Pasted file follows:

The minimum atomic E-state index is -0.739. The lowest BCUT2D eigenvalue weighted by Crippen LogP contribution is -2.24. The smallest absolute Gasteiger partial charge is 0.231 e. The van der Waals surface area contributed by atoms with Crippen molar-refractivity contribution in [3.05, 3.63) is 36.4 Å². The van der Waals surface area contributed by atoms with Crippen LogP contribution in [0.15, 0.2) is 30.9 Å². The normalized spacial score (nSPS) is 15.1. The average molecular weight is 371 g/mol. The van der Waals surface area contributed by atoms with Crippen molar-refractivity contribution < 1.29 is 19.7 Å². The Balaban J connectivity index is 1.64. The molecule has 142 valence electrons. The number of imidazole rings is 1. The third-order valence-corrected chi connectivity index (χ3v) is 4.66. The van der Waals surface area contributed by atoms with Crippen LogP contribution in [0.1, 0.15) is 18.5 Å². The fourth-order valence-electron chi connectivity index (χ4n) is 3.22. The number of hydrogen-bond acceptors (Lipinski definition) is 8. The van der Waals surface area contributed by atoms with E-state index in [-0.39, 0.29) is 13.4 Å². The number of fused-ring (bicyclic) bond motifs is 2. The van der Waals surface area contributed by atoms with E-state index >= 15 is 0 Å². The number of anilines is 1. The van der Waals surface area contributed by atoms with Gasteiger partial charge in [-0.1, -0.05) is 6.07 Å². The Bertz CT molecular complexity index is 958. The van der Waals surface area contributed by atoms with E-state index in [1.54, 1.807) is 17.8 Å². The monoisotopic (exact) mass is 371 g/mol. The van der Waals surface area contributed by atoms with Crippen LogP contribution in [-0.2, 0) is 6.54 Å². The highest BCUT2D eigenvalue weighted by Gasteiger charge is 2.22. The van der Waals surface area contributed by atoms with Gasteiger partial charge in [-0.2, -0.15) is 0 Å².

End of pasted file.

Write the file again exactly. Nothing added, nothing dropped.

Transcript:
The minimum atomic E-state index is -0.739. The lowest BCUT2D eigenvalue weighted by Crippen LogP contribution is -2.24. The smallest absolute Gasteiger partial charge is 0.231 e. The van der Waals surface area contributed by atoms with Crippen molar-refractivity contribution in [3.05, 3.63) is 36.4 Å². The van der Waals surface area contributed by atoms with Crippen LogP contribution in [0.15, 0.2) is 30.9 Å². The normalized spacial score (nSPS) is 15.1. The average molecular weight is 371 g/mol. The van der Waals surface area contributed by atoms with Crippen molar-refractivity contribution < 1.29 is 19.7 Å². The Balaban J connectivity index is 1.64. The molecule has 142 valence electrons. The number of imidazole rings is 1. The third-order valence-corrected chi connectivity index (χ3v) is 4.66. The van der Waals surface area contributed by atoms with Crippen LogP contribution in [0.1, 0.15) is 18.5 Å². The fourth-order valence-electron chi connectivity index (χ4n) is 3.22. The number of hydrogen-bond acceptors (Lipinski definition) is 8. The van der Waals surface area contributed by atoms with E-state index in [-0.39, 0.29) is 13.4 Å². The number of fused-ring (bicyclic) bond motifs is 2. The van der Waals surface area contributed by atoms with E-state index >= 15 is 0 Å². The number of anilines is 1. The van der Waals surface area contributed by atoms with Gasteiger partial charge in [-0.1, -0.05) is 6.07 Å². The Bertz CT molecular complexity index is 958. The van der Waals surface area contributed by atoms with E-state index in [1.54, 1.807) is 17.8 Å². The monoisotopic (exact) mass is 371 g/mol. The van der Waals surface area contributed by atoms with Crippen LogP contribution in [-0.2, 0) is 6.54 Å². The highest BCUT2D eigenvalue weighted by Gasteiger charge is 2.22. The van der Waals surface area contributed by atoms with Gasteiger partial charge in [-0.2, -0.15) is 0 Å².